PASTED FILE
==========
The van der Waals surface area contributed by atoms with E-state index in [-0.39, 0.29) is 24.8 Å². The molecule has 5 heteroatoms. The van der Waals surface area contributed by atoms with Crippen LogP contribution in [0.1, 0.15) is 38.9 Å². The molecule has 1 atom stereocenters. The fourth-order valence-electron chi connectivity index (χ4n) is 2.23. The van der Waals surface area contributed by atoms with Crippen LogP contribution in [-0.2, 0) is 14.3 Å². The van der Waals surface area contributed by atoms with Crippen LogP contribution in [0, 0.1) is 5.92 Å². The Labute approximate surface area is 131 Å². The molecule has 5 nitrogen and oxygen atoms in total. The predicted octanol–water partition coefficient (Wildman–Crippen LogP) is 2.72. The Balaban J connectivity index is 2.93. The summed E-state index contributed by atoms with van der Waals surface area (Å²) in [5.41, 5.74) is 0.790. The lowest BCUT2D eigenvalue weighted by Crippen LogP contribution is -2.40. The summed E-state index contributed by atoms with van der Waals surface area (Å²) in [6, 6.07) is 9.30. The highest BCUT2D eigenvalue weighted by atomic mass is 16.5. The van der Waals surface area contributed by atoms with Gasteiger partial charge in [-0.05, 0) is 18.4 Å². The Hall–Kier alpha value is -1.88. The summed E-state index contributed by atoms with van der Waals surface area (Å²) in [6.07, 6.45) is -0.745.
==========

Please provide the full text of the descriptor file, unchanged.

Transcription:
The van der Waals surface area contributed by atoms with E-state index in [-0.39, 0.29) is 24.8 Å². The molecule has 5 heteroatoms. The van der Waals surface area contributed by atoms with Crippen LogP contribution in [0.1, 0.15) is 38.9 Å². The molecule has 1 atom stereocenters. The fourth-order valence-electron chi connectivity index (χ4n) is 2.23. The van der Waals surface area contributed by atoms with Crippen LogP contribution in [-0.2, 0) is 14.3 Å². The van der Waals surface area contributed by atoms with Crippen LogP contribution in [0, 0.1) is 5.92 Å². The Labute approximate surface area is 131 Å². The molecule has 5 nitrogen and oxygen atoms in total. The predicted octanol–water partition coefficient (Wildman–Crippen LogP) is 2.72. The Balaban J connectivity index is 2.93. The summed E-state index contributed by atoms with van der Waals surface area (Å²) in [5.41, 5.74) is 0.790. The lowest BCUT2D eigenvalue weighted by Crippen LogP contribution is -2.40. The summed E-state index contributed by atoms with van der Waals surface area (Å²) in [6, 6.07) is 9.30. The highest BCUT2D eigenvalue weighted by atomic mass is 16.5. The van der Waals surface area contributed by atoms with Gasteiger partial charge in [-0.05, 0) is 18.4 Å². The Hall–Kier alpha value is -1.88. The summed E-state index contributed by atoms with van der Waals surface area (Å²) in [6.07, 6.45) is -0.745.